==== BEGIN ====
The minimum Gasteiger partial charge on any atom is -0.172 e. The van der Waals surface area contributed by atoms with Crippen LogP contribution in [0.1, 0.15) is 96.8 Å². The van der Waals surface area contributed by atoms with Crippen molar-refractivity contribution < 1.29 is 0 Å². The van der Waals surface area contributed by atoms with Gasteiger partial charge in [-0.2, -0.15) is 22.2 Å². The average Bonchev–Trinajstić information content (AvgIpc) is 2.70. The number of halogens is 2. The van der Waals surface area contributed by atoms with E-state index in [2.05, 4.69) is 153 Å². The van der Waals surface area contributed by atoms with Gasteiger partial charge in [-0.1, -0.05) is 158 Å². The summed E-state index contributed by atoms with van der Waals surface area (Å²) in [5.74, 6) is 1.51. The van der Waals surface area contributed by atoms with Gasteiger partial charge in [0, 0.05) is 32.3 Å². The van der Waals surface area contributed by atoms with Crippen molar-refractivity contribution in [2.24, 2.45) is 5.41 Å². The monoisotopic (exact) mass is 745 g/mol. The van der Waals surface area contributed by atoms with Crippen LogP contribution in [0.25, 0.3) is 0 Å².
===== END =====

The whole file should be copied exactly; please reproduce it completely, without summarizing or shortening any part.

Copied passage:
The minimum Gasteiger partial charge on any atom is -0.172 e. The van der Waals surface area contributed by atoms with Crippen LogP contribution in [0.1, 0.15) is 96.8 Å². The van der Waals surface area contributed by atoms with Crippen molar-refractivity contribution < 1.29 is 0 Å². The van der Waals surface area contributed by atoms with Gasteiger partial charge in [-0.2, -0.15) is 22.2 Å². The average Bonchev–Trinajstić information content (AvgIpc) is 2.70. The number of halogens is 2. The van der Waals surface area contributed by atoms with E-state index in [2.05, 4.69) is 153 Å². The van der Waals surface area contributed by atoms with Gasteiger partial charge in [-0.1, -0.05) is 158 Å². The summed E-state index contributed by atoms with van der Waals surface area (Å²) in [5.74, 6) is 1.51. The van der Waals surface area contributed by atoms with Gasteiger partial charge in [0, 0.05) is 32.3 Å². The van der Waals surface area contributed by atoms with Crippen molar-refractivity contribution in [2.24, 2.45) is 5.41 Å². The monoisotopic (exact) mass is 745 g/mol. The van der Waals surface area contributed by atoms with Crippen LogP contribution in [0.25, 0.3) is 0 Å².